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Aesop's Fables, translated by Laura Gibbs (2002)

Perry 118 (Phaedrus App. 30)

There is an animal whose name in English is 'beaver' (although those garrulous Greeks -- so proud of their endless supply of words! -- call him castor, which is also the name of a god). It is said that when the beaver is being chased by dogs and realizes that he cannot outrun them, he bites off his testicles, since he knows that this is what he is hunted for. I suppose there is some kind of superhuman understanding that prompts the beaver to act this way, for as soon as the hunter lays his hands on that magical medicine, he abandons the chase and calls off his dogs.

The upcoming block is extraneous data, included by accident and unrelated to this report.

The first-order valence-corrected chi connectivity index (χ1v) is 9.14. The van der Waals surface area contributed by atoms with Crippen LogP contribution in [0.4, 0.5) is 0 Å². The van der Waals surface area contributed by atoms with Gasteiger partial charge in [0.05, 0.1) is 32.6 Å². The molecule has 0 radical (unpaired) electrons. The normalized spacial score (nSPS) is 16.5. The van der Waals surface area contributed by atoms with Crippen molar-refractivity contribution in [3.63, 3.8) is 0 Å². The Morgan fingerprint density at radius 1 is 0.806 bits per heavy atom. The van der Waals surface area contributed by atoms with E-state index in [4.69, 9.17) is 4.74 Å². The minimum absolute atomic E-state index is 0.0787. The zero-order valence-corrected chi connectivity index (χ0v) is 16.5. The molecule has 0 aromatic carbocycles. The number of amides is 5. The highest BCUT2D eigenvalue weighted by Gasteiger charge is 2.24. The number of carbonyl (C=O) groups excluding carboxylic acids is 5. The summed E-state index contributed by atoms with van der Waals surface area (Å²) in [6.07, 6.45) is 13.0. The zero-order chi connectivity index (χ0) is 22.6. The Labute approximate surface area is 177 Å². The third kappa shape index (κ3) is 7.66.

If only people would take the same approach and agree to be deprived of their possessions in order to live lives free from danger; no one, after all, would set a trap for someone already stripped to the skin.

Note: This strange legend of the beaver's self-castration is attested in the Greek and Roman natural history writers (e.g., Aelian, Characteristics of Animals 6.34 and Pliny, Natural History 8.109). For a fable about the god Castor referred to here, see Fable 166.

Source: Aesop's Fables. A new translation by Laura Gibbs. Oxford University Press (World's Classics): Oxford, 2002.
NOTE: New cover, with new ISBN, published in 2008; contents of book unchanged.